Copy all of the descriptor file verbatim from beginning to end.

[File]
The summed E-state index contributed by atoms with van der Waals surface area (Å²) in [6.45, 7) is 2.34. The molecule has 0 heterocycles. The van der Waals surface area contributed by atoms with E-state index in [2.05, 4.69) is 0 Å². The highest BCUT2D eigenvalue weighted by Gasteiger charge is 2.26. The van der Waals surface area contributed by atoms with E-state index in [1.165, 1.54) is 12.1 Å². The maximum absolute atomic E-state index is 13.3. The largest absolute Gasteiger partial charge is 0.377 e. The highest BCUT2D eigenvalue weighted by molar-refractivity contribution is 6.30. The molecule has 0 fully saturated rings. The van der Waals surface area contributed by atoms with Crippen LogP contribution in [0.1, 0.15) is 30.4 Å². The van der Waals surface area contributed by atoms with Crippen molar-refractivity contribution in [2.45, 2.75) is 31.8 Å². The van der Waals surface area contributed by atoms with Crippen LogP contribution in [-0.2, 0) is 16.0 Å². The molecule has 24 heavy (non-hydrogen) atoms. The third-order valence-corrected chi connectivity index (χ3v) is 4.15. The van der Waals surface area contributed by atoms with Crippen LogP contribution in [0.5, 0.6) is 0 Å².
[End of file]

The summed E-state index contributed by atoms with van der Waals surface area (Å²) in [6.45, 7) is 2.34. The molecule has 0 heterocycles. The van der Waals surface area contributed by atoms with E-state index in [2.05, 4.69) is 0 Å². The highest BCUT2D eigenvalue weighted by Gasteiger charge is 2.26. The van der Waals surface area contributed by atoms with E-state index in [1.165, 1.54) is 12.1 Å². The maximum absolute atomic E-state index is 13.3. The largest absolute Gasteiger partial charge is 0.377 e. The highest BCUT2D eigenvalue weighted by molar-refractivity contribution is 6.30. The molecule has 0 fully saturated rings. The van der Waals surface area contributed by atoms with Crippen LogP contribution in [0.1, 0.15) is 30.4 Å². The van der Waals surface area contributed by atoms with Crippen molar-refractivity contribution in [2.45, 2.75) is 31.8 Å². The van der Waals surface area contributed by atoms with Crippen LogP contribution in [-0.2, 0) is 16.0 Å². The molecule has 24 heavy (non-hydrogen) atoms. The third-order valence-corrected chi connectivity index (χ3v) is 4.15. The van der Waals surface area contributed by atoms with Crippen LogP contribution in [0.5, 0.6) is 0 Å².